Here at BayBusinessHelp.com, we know you are more than a business owner.
You have family, friends, likes, dislikes, hobbies, religious beliefs (or maybe no-religious beliefs), and other interests.
For that reason, along with the many business-related posts, we regularly posts many non-business posts.
Today’s post is one of those types of posts.
We mention Christmas a lot, but we don’t want to overlook our friends who celebrate Hanukkah.
For that reason, today we want to focus on its meaning and origin.
Hanukkah, also known as the Festival of Lights and Feast of Dedication, is a Jewish holiday. (It can also be spelled Chanukah or Chanukkah. )
It commemorates the re-dedication of the Holy Temple in Jerusalem.
This was at the time of the Maccabean Revolt against the Seleucid Empire of the 2nd century BCE.
How Many Days Is It Celebrated?
Hanukkah is observed for eight nights and days, starting on the 25th day of Kislev according to the Hebrew calendar.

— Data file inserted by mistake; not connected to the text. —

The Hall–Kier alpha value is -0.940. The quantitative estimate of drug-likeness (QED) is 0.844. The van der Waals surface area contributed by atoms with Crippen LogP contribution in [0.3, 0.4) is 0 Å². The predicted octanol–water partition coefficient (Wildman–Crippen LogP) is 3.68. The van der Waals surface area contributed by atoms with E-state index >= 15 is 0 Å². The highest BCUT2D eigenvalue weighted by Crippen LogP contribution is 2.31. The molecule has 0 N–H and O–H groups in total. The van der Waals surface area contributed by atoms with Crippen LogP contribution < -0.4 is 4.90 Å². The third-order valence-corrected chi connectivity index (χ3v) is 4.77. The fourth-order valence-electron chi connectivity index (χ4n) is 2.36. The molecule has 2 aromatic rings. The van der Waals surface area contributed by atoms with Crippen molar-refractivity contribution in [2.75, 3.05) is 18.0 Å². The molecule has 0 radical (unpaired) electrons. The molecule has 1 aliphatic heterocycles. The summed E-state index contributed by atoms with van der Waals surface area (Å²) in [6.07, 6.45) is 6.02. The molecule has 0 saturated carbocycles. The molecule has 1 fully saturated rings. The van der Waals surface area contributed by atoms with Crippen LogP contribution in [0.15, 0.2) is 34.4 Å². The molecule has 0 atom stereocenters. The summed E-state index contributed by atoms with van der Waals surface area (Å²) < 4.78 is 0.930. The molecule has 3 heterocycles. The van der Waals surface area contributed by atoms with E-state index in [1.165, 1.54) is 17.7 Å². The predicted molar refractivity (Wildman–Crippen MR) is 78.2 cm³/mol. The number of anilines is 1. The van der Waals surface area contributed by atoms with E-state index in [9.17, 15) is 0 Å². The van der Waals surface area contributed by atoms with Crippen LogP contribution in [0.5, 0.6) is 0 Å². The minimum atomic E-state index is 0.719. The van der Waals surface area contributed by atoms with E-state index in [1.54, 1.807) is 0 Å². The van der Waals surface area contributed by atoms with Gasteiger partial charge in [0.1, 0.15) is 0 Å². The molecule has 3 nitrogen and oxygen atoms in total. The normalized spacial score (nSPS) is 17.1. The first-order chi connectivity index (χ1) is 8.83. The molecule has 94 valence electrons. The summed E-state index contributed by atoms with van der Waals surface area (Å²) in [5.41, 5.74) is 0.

When Is It?
It can occur at any time from late November to late December.
What Takes Place during Hanukkah?
The festival is observed by the lighting of a unique candelabrum called a Menorah or Hanukiah.
One additional light is lit on each night of the holiday.
This continues until the eighth and final night.
The typical Menorah has eight branches with an additional raised branch.
What is the extra light? It is called a shamash, which means “attendant”.
It has a distinct location, which is usually above or below the rest.
The purpose of it is to have a light available for practical use.
This is so the Hanukkah lights themselves can be used just for publicizing and meditating upon Hanukkah.
What Event Does Hanukkah Commemorate?
According to the Talmud (one of Judaism’s most central texts) a man named Judah Maccabee, and the other Jews who took part in the re-dedication of the Second Temple, witnessed what a miracle.
Even though there was only enough untainted olive oil to keep the menorah’s candles burning for a single day, the flames continued flickering for eight nights.
This left them enough time to find a fresh supply of oil.
This wondrous event inspired the Jewish sages to proclaim a yearly eight-day festival: Hanukkah.
Photo by CarbonNYC
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